24 March, 2017
How can balance be measured?
Balance can be assessed using simple tests such as standing on one leg, timing your ability to get up from a chair or standing with your feet together with eyes closed. You can try these tests at home to see if you wobble unsteadily or if standing on one leg is more difficult than the other.
To get more accurate and specific information, computerised balance testing can be performed. It is a simple and painless 5 minute assessment. Your results are then compared to ‘normal’ individuals of the same age, sex, height and weight.
Balance Assessment in Moonee Ponds
Computerised balance assessments give detailed information about your:
- Risk of falling -- how likely are you to suffer a fall and under what conditions?
- Sway pattern -- how far are you swaying from centre and in which direction/s?
- Likely weakness -- do you need to rehabilitate your visual, vestibular, proprioceptive or a combination of these systems?
- Balance age -- what does your balance suggest your age is?
This information is vital for creating an efficient treatment plan including home exercises. For example, if we know what conditions you are more likely to fall over in, we can put measures in place to prevent those situations. Additionally, we can give individualised body, head and eye movements which will strengthen your balance performance.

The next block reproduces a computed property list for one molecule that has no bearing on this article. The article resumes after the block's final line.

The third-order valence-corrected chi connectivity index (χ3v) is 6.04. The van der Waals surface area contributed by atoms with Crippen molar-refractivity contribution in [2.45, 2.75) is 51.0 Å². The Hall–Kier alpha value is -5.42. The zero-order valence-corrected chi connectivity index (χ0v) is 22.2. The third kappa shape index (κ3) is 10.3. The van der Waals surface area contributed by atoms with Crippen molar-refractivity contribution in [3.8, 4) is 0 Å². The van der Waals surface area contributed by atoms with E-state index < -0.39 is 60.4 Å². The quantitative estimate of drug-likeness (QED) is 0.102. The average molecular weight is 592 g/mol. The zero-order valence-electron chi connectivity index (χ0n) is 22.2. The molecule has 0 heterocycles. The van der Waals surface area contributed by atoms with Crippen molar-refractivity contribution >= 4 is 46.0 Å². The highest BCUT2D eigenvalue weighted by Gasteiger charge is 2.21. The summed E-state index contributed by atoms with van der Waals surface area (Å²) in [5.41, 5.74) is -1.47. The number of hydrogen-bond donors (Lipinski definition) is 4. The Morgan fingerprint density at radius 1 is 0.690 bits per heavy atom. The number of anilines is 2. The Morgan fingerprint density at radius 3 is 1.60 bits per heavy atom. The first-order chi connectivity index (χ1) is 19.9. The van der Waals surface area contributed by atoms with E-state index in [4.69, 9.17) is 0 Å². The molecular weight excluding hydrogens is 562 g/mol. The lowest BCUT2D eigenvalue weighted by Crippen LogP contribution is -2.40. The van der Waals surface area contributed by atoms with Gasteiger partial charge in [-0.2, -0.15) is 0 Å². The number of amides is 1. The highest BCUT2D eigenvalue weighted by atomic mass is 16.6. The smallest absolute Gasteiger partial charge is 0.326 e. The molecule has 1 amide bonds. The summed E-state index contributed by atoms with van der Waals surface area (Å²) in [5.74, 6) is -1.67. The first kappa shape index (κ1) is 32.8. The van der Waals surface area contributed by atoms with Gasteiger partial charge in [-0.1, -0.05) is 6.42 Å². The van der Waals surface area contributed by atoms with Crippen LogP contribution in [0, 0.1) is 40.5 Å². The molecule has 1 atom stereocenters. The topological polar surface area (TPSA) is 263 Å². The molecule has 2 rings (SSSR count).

Advantages of computerised testing compared to old-school bedside testing?
Accuracy. Computerised testing allows for a more precise assessment compared to relying solely on the practitioner’s observation skills.
Computerised testing allows progress to be tracked over time. Is your treatment the most appropriate for you and your condition? Is your balance improving or are you wasting your time with your home exercises?
About the Author
Dr Cassie Atkinson-Quinton - Chiropractor, Brain Health Coach & Biofeedback Practitioner
Dr Cassie is a Chiropractor and Brain Health Coach. Having a special interest in treating nerves and brain-based conditions like nerve pain, chronic pain, dizziness, whiplash, migraines and fibromyalgia. She's one of a handful of practitioners to be trained in Neuro-Rehabilitation, Neurofeedback, QEEG Functional Brain Scans and Brain Health Coaching.
She’s had concussions and atypical migraines as well as a vestibular disorder called Labyrinthitis. During this time, she would hold on to tables to avoid falling over. She understands the journey coming from a family of chronic pain and migraine sufferers.